I was scared of being in the middle of strangers. I was homesick. I missed home (orphanage). I missed my country. I missed my friends, the nuns, the caretaker. I missed foods. I missed everything I was familiar with and everyone I loved. But my homesickness was ignored. A friend of the yellow-haired woman took a photo of us.

To console me, my adoptive gave me the gift that should have make me happy, but I continued to cry...

To console me, my adoptive mother gave me the gift which should have made me happy…

The American who took the photo attributed my cry to fatigue. He said to me as if he was talking to a baby, “…. tired, tired… tired..” , while another was saying, “… spoiled,…, spoiled…” And he put me on pajama and to bed, but the yellow-haired American took me with her because I kept crying in my bed. At the end I sobbed and then I pouted while she tried to console me. And the American ‘photographer’ took another photo of us.

I pout

I sobbed and then I pouted…

It was still a mild form of homesickness. I was a happy child despite being homesick and being eager to return home (house where I lived with my father). I was told that they (first orphanage staff, and then the second orphanage driver-director) would search my home (I had given them my former home address). From my understanding of adoption, I would go back to Korea to my father after staying for a while with the American parents. Thus my homesickness was similar to that of a child in a summer camp, aggravated by being in an entirely different environment people, culture and language.

But the homesickness grew deeper. I became melacholic and very nostalgic of my birth country less than a year after my adoption. As it grew deeper it became hidden, invisible and was never noticed by anyone….

Homesickness is a too weak word to describe adoptees’ feelings.

I attempted suicide many times during my teen years and in my early 20s. I was 13 at my first attempt.  I also attempted and thought of attempting suicide in my 30s, until I joined an adoptees online group in my late 30s.

I remember feeling an intense nostalgia, longing for something, for a missing something during those years, but I didn’t know and was unable to identify what I was nostalgic of, what I was missing or longing for.

Homesickness can have similar symptoms to depression. In extreme cases it can develop into a panic attack while it can also result in social withdrawal, sleep disruption, nightmares, and concentration problems and can lead to suicide. [see list of some of the signs of homesickness]

homesick
 But homesickness is a too weak word to desbribe my feelings. Nostalgia, longing, yearning are not the right words either. I found the right word just this year, at 49. That feeling was/is hiraeth.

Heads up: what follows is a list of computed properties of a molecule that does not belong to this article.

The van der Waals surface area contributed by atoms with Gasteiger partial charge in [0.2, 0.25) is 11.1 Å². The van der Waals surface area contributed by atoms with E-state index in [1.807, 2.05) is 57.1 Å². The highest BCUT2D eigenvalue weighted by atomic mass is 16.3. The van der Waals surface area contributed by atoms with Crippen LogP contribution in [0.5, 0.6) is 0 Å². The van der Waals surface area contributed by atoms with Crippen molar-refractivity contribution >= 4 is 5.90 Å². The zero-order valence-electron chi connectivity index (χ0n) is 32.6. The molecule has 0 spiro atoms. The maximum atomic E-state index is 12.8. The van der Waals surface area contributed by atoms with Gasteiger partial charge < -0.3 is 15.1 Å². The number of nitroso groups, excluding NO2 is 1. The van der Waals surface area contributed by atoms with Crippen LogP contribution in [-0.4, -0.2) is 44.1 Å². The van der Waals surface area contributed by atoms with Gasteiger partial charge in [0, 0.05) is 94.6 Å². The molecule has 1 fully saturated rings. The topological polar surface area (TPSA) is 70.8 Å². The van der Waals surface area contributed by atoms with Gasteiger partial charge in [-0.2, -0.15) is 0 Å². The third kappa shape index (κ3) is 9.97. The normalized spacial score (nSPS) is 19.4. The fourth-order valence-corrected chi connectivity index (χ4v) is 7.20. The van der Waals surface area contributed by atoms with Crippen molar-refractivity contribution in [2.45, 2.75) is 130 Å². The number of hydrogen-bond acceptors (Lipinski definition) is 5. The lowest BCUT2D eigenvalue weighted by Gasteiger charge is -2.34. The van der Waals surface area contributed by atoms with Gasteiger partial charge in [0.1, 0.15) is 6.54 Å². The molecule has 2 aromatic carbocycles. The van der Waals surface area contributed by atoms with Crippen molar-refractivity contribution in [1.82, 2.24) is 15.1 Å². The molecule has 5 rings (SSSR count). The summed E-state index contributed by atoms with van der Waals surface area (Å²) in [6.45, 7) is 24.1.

Image from Facebook page, Is Adoption Trauma?

from Facebook page, Is Adoption Trauma?

Hiraeth is a Welsh word that has no direct English translation. An approximate definition  of hieraeth would be: a homesickness tinged with grief or sadness over the lost or departed. It is a mix of longing, yearning, nostalgia, wistfulness, or an earnest desire for the lost places of the past. [wiki]

Hiraeth bears considerable similarities with the Portuguese concept of saudade.

Saudade describes a deep emotional state of nostalgic or profound melancholic longing for an absent something or someone that one loves. Moreover, it often carries a repressed knowledge that the object of longing might never return. A stronger form of saudade might be felt towards people and things whose whereabouts are unknown, such as a lost lover, or a family member who has gone missing, moved away, separated, or died. [wiki]

Houaiss Dictionary of the Portuguese Language defines it as “a somewhat melancholic feeling of incompleteness. It is related to thinking back on situations of privation due to the absence of someone or something, to move away from a place or thing, or to the absence of a set of particular and desirable experiences and pleasures once lived.” Dictionary from the Royal Galician Academy defines it as “An intimate feeling and mood caused by the longing for something absent that is being missed. This can take different aspects, from concrete realities (a loved one, a friend, the motherland, the homeland…) to the mysterious and transcendant.”

Saudade is similar but not equal to nostalgia, a word that also exists in Portuguese.  It is also associated with Galicia, where it is used similarly to the word morriña (longingness). Yet, morriña often implies a deeper stage of saudade, a “saudade so strong it can even kill.”

Hiraeth, a word that describes many adoptees feelings

Hiraeth is a word that describes many adoptees’ feelings. I first saw it on my Facebook Newsfeed. It was posted by Sunny Jo, a Korean adoptee and the author of the book From Morning Calm to Midnight Sun. Since then it was posted, shared, liked or commented by many adoptees on their timelines and in FB adoption groups or pages (and most likely other online groups). I also wrote two posts related to my feeling of hiraeth on this blog [link and link]. For instance the image above comes from the Facebook page, Is Adoption Trauma?

Hiraeth is much more than homesickness [link].

It can mean a longing (yearning, nostalgia, wistfulness, or an earnest desire) for something or someone, not just for home. It’s a soul-deep longing. It has  the sense of being so much part of the place, the person or the thing, that when you’re separated from it you feel incomplete. [link]

For the adoptees, it’s a soul-deep longing for their mother, family,  people or homeland they were separated from by adoption; for their lost mother tongue and culture; for their lost true self…